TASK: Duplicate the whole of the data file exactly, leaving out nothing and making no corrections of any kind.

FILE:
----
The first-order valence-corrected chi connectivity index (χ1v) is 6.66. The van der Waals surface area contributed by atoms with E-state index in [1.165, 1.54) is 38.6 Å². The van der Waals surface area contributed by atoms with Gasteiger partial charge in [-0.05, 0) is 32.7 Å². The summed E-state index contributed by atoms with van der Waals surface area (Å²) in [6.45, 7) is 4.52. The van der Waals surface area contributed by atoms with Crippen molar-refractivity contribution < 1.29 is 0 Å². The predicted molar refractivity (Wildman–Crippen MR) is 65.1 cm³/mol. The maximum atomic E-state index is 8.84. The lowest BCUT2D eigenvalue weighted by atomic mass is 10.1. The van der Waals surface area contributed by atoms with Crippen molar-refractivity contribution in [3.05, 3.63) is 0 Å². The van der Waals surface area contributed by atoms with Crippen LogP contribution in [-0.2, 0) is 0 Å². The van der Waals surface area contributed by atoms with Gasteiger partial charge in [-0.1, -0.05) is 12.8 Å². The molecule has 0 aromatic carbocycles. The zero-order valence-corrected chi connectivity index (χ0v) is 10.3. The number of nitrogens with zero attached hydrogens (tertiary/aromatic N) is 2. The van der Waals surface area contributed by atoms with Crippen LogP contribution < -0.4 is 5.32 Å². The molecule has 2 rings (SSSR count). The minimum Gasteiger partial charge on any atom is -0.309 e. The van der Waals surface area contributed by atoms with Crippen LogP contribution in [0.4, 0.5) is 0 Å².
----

The first-order valence-corrected chi connectivity index (χ1v) is 6.66. The van der Waals surface area contributed by atoms with E-state index in [1.165, 1.54) is 38.6 Å². The van der Waals surface area contributed by atoms with Gasteiger partial charge in [-0.05, 0) is 32.7 Å². The summed E-state index contributed by atoms with van der Waals surface area (Å²) in [6.45, 7) is 4.52. The van der Waals surface area contributed by atoms with Crippen molar-refractivity contribution < 1.29 is 0 Å². The predicted molar refractivity (Wildman–Crippen MR) is 65.1 cm³/mol. The maximum atomic E-state index is 8.84. The lowest BCUT2D eigenvalue weighted by atomic mass is 10.1. The van der Waals surface area contributed by atoms with Crippen molar-refractivity contribution in [3.05, 3.63) is 0 Å². The van der Waals surface area contributed by atoms with Crippen LogP contribution in [-0.2, 0) is 0 Å². The van der Waals surface area contributed by atoms with Gasteiger partial charge in [-0.1, -0.05) is 12.8 Å². The molecule has 0 aromatic carbocycles. The zero-order valence-corrected chi connectivity index (χ0v) is 10.3. The number of nitrogens with zero attached hydrogens (tertiary/aromatic N) is 2. The van der Waals surface area contributed by atoms with Crippen LogP contribution < -0.4 is 5.32 Å². The molecule has 2 rings (SSSR count). The minimum Gasteiger partial charge on any atom is -0.309 e. The van der Waals surface area contributed by atoms with Crippen LogP contribution in [0.4, 0.5) is 0 Å².